Wednesday, February 18, 2015

A Few Thoughts on that "Brutally Honest" Oscar Voter

In an article published today on The Hollywood Reporter, an anonymous Oscar voter came forward to share their opinions. With the headlines promising a "brutally honest" take on the awards, it has caused a necessary amount of hoopla. Since ballot submission was closed off yesterday, there's plenty of speculation on what is going to happen in the remaining days before the awards are handed out. While this is unprecedented, what is more baffling is the simple dismissal of almost every film. While this could be indicative on who is likely to win, it also is more indicative of a stubborn fool who wants attention without getting blacklisted by the community.

The quote that's getting the most attention comes for Selma, which has been the subject of frequent complaints regarding the award's diversity this year. However, this person went so far as to suggest that the film has "no art" and was baffled by the cast and crew showing up in shirts reading "I Can't Breathe" to the film's premiere. This raises argument if the personal politics has overshadowed the film's actual chances much like the anti-gay campaigns that were risen to detract from Brokeback Mountain. In fact, they claim that had the film been directed by a 60-year-old white man, it wouldn't make a difference. On another note, this person goes on to praise American Sniper along with The Imitation Game.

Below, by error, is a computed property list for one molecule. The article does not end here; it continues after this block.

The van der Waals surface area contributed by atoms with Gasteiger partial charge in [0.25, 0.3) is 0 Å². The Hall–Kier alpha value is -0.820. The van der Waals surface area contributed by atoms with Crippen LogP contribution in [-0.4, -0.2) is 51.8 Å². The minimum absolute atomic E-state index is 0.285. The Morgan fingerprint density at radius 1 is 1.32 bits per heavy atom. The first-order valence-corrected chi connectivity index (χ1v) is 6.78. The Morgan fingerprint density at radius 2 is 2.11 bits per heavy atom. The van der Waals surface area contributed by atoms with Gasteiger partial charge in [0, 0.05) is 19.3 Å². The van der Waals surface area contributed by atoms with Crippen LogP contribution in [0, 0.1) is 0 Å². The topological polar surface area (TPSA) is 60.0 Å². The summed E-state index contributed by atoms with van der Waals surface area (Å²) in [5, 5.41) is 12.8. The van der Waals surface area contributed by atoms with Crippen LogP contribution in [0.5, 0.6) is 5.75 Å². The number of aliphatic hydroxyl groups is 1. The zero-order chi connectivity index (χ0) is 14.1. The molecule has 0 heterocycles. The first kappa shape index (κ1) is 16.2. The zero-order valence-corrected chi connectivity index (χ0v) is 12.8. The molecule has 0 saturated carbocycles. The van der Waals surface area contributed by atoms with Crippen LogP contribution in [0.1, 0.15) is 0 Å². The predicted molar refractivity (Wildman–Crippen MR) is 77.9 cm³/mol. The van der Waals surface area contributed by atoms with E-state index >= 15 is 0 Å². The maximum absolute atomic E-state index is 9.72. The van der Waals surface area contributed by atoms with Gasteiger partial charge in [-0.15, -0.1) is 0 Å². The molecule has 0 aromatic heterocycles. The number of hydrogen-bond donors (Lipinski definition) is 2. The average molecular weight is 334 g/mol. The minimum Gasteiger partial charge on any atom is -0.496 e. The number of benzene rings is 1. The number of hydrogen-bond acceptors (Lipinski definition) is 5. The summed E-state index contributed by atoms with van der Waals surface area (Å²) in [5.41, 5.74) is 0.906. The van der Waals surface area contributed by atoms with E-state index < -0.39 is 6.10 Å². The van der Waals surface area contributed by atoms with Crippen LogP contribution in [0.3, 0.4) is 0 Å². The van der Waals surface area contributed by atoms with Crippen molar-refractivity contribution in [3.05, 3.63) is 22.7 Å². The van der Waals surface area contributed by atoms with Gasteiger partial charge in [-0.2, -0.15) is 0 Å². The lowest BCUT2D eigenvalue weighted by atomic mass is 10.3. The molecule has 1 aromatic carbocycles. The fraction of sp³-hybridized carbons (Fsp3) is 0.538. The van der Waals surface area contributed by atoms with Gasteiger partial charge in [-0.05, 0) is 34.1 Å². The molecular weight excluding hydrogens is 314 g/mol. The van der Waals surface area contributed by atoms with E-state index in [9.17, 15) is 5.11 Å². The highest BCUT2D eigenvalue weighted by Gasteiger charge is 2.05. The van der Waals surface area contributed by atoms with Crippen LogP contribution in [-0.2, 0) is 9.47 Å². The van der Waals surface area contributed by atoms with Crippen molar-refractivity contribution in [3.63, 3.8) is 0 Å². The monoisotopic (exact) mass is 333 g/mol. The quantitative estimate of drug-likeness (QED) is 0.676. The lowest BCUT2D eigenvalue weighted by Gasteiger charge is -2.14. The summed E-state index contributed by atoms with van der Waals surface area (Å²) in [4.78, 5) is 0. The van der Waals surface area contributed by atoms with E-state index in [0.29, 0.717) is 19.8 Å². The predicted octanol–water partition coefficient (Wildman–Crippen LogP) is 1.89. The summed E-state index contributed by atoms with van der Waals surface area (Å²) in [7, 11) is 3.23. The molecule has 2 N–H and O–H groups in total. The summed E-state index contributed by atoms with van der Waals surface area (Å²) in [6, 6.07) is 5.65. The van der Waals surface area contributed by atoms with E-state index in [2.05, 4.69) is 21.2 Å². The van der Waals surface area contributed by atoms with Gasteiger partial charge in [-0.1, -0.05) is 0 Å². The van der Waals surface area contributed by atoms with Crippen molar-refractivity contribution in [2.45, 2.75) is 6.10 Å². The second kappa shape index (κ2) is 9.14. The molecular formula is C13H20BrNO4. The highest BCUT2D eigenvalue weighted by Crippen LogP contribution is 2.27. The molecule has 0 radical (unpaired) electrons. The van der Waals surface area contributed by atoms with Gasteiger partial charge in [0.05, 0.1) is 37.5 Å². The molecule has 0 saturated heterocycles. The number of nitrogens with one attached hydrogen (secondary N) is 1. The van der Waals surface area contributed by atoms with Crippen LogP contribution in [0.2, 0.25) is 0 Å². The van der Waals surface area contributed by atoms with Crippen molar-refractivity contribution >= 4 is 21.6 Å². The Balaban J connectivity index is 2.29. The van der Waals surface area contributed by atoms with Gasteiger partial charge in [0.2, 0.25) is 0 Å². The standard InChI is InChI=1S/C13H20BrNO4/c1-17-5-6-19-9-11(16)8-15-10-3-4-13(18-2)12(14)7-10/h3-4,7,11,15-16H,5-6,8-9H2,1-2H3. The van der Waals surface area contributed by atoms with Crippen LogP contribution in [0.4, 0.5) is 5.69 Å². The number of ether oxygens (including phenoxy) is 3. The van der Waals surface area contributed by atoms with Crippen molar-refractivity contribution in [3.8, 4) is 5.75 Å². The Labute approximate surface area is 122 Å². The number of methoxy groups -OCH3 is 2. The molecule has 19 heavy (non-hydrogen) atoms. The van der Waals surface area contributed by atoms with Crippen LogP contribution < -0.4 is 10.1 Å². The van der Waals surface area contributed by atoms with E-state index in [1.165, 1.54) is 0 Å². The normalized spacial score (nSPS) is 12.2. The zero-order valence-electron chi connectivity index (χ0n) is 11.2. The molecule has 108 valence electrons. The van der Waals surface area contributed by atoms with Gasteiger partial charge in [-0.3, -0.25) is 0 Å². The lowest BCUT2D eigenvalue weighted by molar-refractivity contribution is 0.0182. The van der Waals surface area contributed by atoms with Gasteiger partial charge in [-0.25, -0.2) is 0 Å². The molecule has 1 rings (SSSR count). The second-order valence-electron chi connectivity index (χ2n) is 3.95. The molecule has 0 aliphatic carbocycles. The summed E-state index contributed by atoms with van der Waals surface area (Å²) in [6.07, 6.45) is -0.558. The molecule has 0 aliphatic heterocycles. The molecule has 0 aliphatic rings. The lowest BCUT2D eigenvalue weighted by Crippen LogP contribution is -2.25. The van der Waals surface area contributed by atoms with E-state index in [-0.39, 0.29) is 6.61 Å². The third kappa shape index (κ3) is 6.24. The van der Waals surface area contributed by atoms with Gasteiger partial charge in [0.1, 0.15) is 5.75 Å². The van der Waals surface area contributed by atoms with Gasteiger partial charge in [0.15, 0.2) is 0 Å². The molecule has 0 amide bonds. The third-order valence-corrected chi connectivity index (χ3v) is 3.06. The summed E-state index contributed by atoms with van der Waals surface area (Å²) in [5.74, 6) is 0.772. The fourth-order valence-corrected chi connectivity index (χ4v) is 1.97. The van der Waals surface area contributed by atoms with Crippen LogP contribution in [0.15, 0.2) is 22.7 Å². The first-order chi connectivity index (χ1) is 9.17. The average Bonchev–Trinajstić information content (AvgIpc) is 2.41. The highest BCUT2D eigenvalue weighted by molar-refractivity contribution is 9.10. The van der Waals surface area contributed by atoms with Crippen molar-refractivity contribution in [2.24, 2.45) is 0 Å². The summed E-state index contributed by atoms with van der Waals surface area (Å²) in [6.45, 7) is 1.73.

I could go into all of the complaints, but it would be too troublesome (the link is in the first paragraph). What is the bigger problem here is that this kind of behavior is tolerated. Yes, I am aware that film is a subjective medium and as such won't appeal to everyone. However, it is your job to watch the selected films and vote on them as a professional. Don't go blabbering about what you didn't watch or assault films that you didn't agree with. Somebody liked it. Why else would it get a Best _____ nomination? To hear this person go on about turning off Inherent Vice for being dull or Patricia Arquette regretting doing Boyhood because it showed her age only shows further bias within the industry. On the bright side, they do like The Grand Budapest Hotel.

It is hard to not just let this individual speak for the entire community. While I admit that I am equally fascinated by what's wrong with the Oscars as I am revering their legacy, I find that voters have done justice by not making their ballot public. It is in cases like this where one anonymous speaker (which is cowardice anyways) manages to alter a vision for the general public's opinion. In fact, most of this comes out as catty and ill informed. While there are some tame opinions scattered throughout, including their disbelief that Boyhood would be nominated (which is technically not an attack), it reads more like a friend trying to convince everyone that they're cool while accepting that their different taste in films is somehow authoritative. 

This may have all been a marketing ploy by the website to capture our attentions and heat up our collars. Even then, why would they choose to participate in such a shoddy thing unless they had an agenda to expose the Oscars' weakness? Unless this anonymous person comes forward, this story really has no credibility other than to annoy those of us who didn't personally vote and at all reflect the Oscars professionally in the most shameful way possible. We all love and hate films, but to accuse some of having "no art" or calling Nightcrawler "unpleasant" seems unfair. Next time, keep your mouth shut and be thankful that you get to vote at all, even if it was for something like The Imitation Game.

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